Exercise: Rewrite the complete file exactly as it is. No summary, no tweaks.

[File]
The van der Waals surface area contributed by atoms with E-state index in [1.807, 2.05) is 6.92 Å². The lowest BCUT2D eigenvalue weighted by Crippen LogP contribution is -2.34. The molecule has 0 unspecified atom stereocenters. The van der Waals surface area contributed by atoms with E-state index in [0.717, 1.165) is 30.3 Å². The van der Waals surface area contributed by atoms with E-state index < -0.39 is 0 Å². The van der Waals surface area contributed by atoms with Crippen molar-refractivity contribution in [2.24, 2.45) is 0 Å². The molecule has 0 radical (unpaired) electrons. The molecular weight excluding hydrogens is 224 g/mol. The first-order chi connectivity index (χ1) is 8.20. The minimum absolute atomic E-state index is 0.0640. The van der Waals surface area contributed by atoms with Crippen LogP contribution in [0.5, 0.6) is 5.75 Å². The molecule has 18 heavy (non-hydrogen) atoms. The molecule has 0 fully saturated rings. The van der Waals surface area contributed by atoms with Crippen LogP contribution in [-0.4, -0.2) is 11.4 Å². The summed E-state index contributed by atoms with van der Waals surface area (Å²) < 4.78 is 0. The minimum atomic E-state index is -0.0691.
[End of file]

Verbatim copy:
The van der Waals surface area contributed by atoms with E-state index in [1.807, 2.05) is 6.92 Å². The lowest BCUT2D eigenvalue weighted by Crippen LogP contribution is -2.34. The molecule has 0 unspecified atom stereocenters. The van der Waals surface area contributed by atoms with E-state index in [0.717, 1.165) is 30.3 Å². The van der Waals surface area contributed by atoms with E-state index < -0.39 is 0 Å². The van der Waals surface area contributed by atoms with Crippen molar-refractivity contribution in [2.24, 2.45) is 0 Å². The molecule has 0 radical (unpaired) electrons. The molecular weight excluding hydrogens is 224 g/mol. The first-order chi connectivity index (χ1) is 8.20. The minimum absolute atomic E-state index is 0.0640. The van der Waals surface area contributed by atoms with Crippen LogP contribution in [0.5, 0.6) is 5.75 Å². The molecule has 18 heavy (non-hydrogen) atoms. The molecule has 0 fully saturated rings. The van der Waals surface area contributed by atoms with Crippen LogP contribution in [-0.4, -0.2) is 11.4 Å². The summed E-state index contributed by atoms with van der Waals surface area (Å²) < 4.78 is 0. The minimum atomic E-state index is -0.0691.